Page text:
Bound by a shared destiny, a teen bursting with scientific curiosity and a former boy-genius inventor embark on a mission to unearth the secrets of a place somewhere in time and space that exists in their collective memory.
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When the newly crowned Queen Elsa accidentally uses her power to turn things into ice to curse her home in infinite winter, her sister, Anna, teams up with a mountain man, his playful reindeer, and a snowman to change the weather condition.
Bound by a shared destiny, a bright, optimistic teen bursting with scientific curiosity and a former boy-genius inventor jaded by disillusionment embark on a danger-filled mission to unearth the secrets of an enigmatic place somewhere in time and space that exists in their collective memory as "Tomorrowland." Written by
Walt Disney Studios Motion Pictures
In the background of the World's Fair, the White Rabbit from Alice in Wonderland and the Fox from Pinocchio are walking together. The White Rabbit traditionally symbolizes going as far forward as you can, even down mysterious holes for the sake of an adventure. The Fox symbolizes being tricked at the idea of something promising and ending up in a bad place because of it. Both are themes in this movie. See more »
As Casey and Athena drive to Frank's house, it never seems very windy inside the truck, despite the fact that they're supposedly driving at highway speed with a gaping hole in the window immediately behind their heads. See more »
Suffers From Over-Writing Like It's "Interstellar 2"
There are a few moments where this story could have been like "Back to the Future". Clooney as the goofy scientist who tries to help the rambunctious teenager get to her destination. There are moments where you feel like it is "National Treasure 3", with an unimpressive piece of exposition about how a bunch of old inventions created an inter-dimensional spacecraft (???). There are moments where the parents are expected to have left the auditorium, and the children are lectured with moralistic stories. There is a way way too brief moment of actually visiting the advertised Tomorrowland as it exists in all it's elaborate technological glory. While we are there, we see a family wish a daughter well as she gets ready to fly off in to space. I was far more interested in that daughter's adventure than the overly-complicated one this film was taking. Instead, that moment of actual adventure gets abruptly cutoff as we return back to normal.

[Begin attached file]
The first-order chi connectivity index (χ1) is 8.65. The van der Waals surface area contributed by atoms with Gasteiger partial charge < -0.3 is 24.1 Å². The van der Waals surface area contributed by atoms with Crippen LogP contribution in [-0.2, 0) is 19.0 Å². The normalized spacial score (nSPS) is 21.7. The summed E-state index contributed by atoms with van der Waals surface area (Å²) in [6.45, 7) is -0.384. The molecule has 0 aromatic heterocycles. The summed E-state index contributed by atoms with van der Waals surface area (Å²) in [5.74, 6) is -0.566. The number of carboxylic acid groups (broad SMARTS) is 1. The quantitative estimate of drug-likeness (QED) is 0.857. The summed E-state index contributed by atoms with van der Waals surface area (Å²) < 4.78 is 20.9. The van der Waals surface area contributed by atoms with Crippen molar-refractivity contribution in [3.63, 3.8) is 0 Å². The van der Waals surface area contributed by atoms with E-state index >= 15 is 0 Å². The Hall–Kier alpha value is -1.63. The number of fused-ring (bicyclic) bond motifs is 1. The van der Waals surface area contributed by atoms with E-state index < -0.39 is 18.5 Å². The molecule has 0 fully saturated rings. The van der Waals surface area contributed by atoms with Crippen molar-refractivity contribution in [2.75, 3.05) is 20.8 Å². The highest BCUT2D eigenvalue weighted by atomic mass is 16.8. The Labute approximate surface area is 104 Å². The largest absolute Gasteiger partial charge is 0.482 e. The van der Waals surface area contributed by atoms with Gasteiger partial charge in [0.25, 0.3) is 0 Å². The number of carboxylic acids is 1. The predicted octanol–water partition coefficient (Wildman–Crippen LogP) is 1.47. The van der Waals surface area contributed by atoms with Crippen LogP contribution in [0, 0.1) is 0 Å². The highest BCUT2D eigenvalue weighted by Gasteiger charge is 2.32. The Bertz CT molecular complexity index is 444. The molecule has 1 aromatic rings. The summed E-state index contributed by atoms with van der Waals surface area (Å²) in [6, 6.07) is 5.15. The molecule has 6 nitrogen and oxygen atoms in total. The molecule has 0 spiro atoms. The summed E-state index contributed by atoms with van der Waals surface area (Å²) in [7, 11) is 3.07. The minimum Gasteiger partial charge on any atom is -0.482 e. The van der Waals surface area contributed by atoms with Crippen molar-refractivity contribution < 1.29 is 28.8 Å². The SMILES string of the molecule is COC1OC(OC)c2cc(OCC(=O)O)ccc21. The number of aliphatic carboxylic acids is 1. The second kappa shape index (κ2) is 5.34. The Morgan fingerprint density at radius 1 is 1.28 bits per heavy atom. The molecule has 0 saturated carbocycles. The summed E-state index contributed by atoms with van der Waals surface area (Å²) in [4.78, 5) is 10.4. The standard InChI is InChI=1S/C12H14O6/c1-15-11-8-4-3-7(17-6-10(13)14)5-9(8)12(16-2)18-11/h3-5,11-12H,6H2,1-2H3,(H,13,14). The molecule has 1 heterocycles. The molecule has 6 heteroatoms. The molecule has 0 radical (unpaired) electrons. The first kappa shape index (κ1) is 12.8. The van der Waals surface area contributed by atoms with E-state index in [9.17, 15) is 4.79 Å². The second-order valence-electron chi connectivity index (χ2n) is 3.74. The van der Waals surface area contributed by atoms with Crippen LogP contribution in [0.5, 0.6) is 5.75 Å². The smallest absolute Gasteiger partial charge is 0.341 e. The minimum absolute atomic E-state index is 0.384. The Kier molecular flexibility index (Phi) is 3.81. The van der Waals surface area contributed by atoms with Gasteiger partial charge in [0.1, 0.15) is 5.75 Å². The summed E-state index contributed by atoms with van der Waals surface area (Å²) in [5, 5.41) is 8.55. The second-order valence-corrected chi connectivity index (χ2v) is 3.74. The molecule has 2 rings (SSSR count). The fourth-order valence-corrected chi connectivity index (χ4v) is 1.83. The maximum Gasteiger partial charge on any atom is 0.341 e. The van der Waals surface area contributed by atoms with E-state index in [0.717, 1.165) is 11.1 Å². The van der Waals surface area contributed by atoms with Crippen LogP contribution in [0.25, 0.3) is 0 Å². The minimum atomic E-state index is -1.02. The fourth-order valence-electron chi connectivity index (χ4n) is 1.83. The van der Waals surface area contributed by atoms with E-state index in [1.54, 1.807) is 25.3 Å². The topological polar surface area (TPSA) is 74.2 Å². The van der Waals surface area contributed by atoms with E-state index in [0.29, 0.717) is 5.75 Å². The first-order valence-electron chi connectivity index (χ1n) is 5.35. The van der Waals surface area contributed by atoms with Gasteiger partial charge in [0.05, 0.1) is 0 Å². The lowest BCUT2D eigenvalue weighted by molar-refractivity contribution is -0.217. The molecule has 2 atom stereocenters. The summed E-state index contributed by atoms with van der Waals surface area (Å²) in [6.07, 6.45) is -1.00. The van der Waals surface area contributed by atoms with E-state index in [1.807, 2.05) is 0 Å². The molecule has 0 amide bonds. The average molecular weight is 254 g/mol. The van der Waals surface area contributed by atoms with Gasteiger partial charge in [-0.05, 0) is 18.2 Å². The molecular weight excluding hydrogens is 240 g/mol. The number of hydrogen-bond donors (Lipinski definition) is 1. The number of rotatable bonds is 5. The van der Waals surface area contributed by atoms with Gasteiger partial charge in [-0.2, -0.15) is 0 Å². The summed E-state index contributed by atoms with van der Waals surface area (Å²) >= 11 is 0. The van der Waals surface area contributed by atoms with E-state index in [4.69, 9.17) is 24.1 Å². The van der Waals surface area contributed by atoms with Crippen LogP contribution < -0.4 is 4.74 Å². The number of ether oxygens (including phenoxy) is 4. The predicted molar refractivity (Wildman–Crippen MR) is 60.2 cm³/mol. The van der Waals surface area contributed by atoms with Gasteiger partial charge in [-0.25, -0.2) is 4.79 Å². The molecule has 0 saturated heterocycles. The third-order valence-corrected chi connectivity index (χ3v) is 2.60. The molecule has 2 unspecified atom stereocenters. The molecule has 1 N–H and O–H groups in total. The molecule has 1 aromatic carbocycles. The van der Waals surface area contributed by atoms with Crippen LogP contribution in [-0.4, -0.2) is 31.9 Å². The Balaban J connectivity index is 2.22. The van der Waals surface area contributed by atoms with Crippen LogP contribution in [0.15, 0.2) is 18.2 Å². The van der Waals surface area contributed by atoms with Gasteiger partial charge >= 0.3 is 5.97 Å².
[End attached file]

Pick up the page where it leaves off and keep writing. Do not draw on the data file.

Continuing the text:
Way too long are we dragged through backstory and hints about "getting there". It would be OK if we had a downbeat twist for the third act if we had FUN getting there. But except for some brief inventive action scenes, too much setup requires everything to pull over and stop. Christopher Nolan's "Interstellar" suffered from much the same problem. The first half of the movie is required to setup the story, while the second half starts to chase it's own tail by desperately turning everything back on itself.
For such an expensive summer movie, Brad Bird could have found fun ways to get from point A to point B, instead of creating constant roadblocks. " We can't get do this now, so now we let's talk and talk about what happened and what to do next." Just jump on the hoverboard fly. There is a suggestion that such simplistic lecturing will appeal to kids. We can shoot that down right now when no kids film should run over 2 hours. Tomorrowland runs 2 hours and 10 minutes, and it feels even longer. Primarily because all the character arcs and subplots need to be tied up. Dull dull dull.
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